The Language of Tragedy

After reading the headlines, and the news, and the commentary, and the tweets on the Charleston church shooting, I tried to tweet about some of the discussion I was seeing around this horrific act of violence and hatred. The beauty (and the ugliness) of the time we live in is our ability to speak out publicly, for anyone to read, at any moment: when we are saddened, or frustrated, or just have an opinion to voice. But I was having a hard time distilling my thoughts on the subject into 140 characters, as I’m sure others were. No simple words to do any of the feelings justice. Certainly there are many issues wrapped up in the shooting: race, religion, gun control, mental illness, to name a few. To give you an indication of where I am coming from, I will define myself as follows: white, non-religious, anti-gun, diagnosed mentally ill. I feel slightly foolish any time I try to talk about race or religion, and I don’t have much to say about gun control other than little Pollyanna me wishes they were never invented. But I have a lot to say about mental illness, the societal conversations and attitudes about it, and the ways in which people relate to each other in general.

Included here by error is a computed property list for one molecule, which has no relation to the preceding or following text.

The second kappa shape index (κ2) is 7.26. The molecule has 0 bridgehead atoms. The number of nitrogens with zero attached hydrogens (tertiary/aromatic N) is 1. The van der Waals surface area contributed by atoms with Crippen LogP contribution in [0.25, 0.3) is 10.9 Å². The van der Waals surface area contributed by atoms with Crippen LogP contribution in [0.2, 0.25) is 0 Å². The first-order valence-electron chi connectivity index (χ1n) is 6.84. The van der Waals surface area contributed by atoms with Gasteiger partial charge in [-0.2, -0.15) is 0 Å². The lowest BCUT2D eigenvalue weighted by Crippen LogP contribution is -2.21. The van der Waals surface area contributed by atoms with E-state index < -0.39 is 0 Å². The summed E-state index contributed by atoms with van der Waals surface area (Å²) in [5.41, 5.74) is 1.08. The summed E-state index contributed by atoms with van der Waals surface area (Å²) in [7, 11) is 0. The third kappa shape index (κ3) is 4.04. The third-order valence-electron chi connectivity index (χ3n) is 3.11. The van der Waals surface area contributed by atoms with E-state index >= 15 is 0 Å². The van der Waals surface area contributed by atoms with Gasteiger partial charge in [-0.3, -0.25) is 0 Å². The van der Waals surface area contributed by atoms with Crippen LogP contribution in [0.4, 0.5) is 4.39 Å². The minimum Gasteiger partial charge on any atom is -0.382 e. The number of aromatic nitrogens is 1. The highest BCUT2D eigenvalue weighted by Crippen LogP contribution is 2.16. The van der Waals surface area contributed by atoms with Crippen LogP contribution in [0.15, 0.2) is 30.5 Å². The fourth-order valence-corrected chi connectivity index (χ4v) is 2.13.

In times of crisis and tragedy, the language we use becomes equal parts highly important and highly sloppy. News outlets rush to get up-to-the-minute updates on the investigation. Social media erupts with emotion, sympathy, questions, and finger-pointing. I’m not so naive to think that simple changes in language, or more ludicrously tweets, can overhaul our thinking as a society on things like hate-based or mental illness-driven violence. But we’d do a bit better by sitting for a minute, and thinking about what we want to say, why we want to say it, and the language we want to use when we do decide to speak, instead of spouting off the first things that come to mind. And then thinking about what we want to do. Because what we’re doing, and how we’re talking, is clearly not working.

How many times are we going to have the same circular conversations, screaming and finger-pointing over innocent dead bodies? How do we fix the culture that helped lead this man to express such violent hatred so that we can finally put an end to all the senseless tragedy that is so particular to this country?

Most of the critique I’ve seen on social media is well-intentioned. It is important that people are pointing out the difference in some headlines for shooting victim Michael Brown versus those for Charleston suspect Dylann Roof, noting the dichotomy in their presentations, and questioning the racist undertones. I am glad that, amid the impassioned outcry, people are reminding us to learn about and grieve the victims of this senseless crime. But I take issue with things like this: